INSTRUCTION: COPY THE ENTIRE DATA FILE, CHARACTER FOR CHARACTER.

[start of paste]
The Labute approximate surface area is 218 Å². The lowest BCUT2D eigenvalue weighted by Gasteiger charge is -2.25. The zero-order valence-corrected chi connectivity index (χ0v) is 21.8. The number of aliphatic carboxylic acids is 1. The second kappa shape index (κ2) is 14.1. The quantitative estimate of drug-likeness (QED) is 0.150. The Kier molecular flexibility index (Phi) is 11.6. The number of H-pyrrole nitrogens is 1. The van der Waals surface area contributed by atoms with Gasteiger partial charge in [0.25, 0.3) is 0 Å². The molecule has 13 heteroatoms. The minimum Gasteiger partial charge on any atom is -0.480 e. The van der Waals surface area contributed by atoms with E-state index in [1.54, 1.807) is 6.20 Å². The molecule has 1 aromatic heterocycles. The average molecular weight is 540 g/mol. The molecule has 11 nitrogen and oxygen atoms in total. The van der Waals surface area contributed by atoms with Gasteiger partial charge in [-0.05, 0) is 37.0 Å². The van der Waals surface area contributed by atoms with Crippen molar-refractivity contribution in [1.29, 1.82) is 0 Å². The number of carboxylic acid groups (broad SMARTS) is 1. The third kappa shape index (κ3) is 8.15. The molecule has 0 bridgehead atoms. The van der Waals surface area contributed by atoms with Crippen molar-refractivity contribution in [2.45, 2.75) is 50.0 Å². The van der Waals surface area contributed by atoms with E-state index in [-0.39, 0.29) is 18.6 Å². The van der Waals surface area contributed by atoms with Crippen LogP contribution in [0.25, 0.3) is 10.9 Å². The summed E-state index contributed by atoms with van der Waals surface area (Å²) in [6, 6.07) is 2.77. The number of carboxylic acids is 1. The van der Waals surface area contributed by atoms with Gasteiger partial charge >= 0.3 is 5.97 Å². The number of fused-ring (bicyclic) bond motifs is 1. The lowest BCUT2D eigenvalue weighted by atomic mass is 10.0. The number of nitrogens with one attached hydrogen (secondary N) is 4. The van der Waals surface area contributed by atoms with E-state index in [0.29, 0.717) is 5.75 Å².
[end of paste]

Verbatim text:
The Labute approximate surface area is 218 Å². The lowest BCUT2D eigenvalue weighted by Gasteiger charge is -2.25. The zero-order valence-corrected chi connectivity index (χ0v) is 21.8. The number of aliphatic carboxylic acids is 1. The second kappa shape index (κ2) is 14.1. The quantitative estimate of drug-likeness (QED) is 0.150. The Kier molecular flexibility index (Phi) is 11.6. The number of H-pyrrole nitrogens is 1. The van der Waals surface area contributed by atoms with Gasteiger partial charge in [0.25, 0.3) is 0 Å². The molecule has 13 heteroatoms. The minimum Gasteiger partial charge on any atom is -0.480 e. The van der Waals surface area contributed by atoms with E-state index in [1.54, 1.807) is 6.20 Å². The molecule has 1 aromatic heterocycles. The average molecular weight is 540 g/mol. The molecule has 11 nitrogen and oxygen atoms in total. The van der Waals surface area contributed by atoms with Gasteiger partial charge in [-0.05, 0) is 37.0 Å². The van der Waals surface area contributed by atoms with Crippen molar-refractivity contribution in [1.29, 1.82) is 0 Å². The number of carboxylic acid groups (broad SMARTS) is 1. The third kappa shape index (κ3) is 8.15. The molecule has 0 bridgehead atoms. The van der Waals surface area contributed by atoms with Crippen molar-refractivity contribution in [2.45, 2.75) is 50.0 Å². The van der Waals surface area contributed by atoms with E-state index in [-0.39, 0.29) is 18.6 Å². The van der Waals surface area contributed by atoms with Crippen LogP contribution in [0.25, 0.3) is 10.9 Å². The summed E-state index contributed by atoms with van der Waals surface area (Å²) in [6, 6.07) is 2.77. The number of carboxylic acids is 1. The van der Waals surface area contributed by atoms with Gasteiger partial charge >= 0.3 is 5.97 Å². The number of fused-ring (bicyclic) bond motifs is 1. The lowest BCUT2D eigenvalue weighted by atomic mass is 10.0. The number of nitrogens with one attached hydrogen (secondary N) is 4. The van der Waals surface area contributed by atoms with E-state index in [0.29, 0.717) is 5.75 Å².